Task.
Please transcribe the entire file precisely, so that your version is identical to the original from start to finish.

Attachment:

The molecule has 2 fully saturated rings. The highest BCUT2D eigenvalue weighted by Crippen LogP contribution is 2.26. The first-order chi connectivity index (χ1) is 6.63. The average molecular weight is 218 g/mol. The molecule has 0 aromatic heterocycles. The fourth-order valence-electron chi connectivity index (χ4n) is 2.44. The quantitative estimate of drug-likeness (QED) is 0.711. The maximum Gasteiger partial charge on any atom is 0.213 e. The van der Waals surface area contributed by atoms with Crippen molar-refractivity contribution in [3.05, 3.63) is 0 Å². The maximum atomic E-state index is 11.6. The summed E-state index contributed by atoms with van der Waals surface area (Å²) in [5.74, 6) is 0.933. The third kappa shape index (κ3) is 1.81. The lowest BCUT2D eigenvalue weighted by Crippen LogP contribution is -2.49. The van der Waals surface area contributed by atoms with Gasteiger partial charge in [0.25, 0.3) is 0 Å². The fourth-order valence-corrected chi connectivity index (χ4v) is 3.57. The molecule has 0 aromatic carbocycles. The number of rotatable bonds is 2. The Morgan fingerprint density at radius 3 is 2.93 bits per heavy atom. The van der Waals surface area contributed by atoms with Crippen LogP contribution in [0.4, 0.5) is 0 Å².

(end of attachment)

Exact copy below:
The molecule has 2 fully saturated rings. The highest BCUT2D eigenvalue weighted by Crippen LogP contribution is 2.26. The first-order chi connectivity index (χ1) is 6.63. The average molecular weight is 218 g/mol. The molecule has 0 aromatic heterocycles. The fourth-order valence-electron chi connectivity index (χ4n) is 2.44. The quantitative estimate of drug-likeness (QED) is 0.711. The maximum Gasteiger partial charge on any atom is 0.213 e. The van der Waals surface area contributed by atoms with Crippen molar-refractivity contribution in [3.05, 3.63) is 0 Å². The maximum atomic E-state index is 11.6. The summed E-state index contributed by atoms with van der Waals surface area (Å²) in [5.74, 6) is 0.933. The third kappa shape index (κ3) is 1.81. The lowest BCUT2D eigenvalue weighted by Crippen LogP contribution is -2.49. The van der Waals surface area contributed by atoms with Gasteiger partial charge in [0.25, 0.3) is 0 Å². The fourth-order valence-corrected chi connectivity index (χ4v) is 3.57. The molecule has 0 aromatic carbocycles. The number of rotatable bonds is 2. The Morgan fingerprint density at radius 3 is 2.93 bits per heavy atom. The van der Waals surface area contributed by atoms with Crippen LogP contribution in [0.4, 0.5) is 0 Å².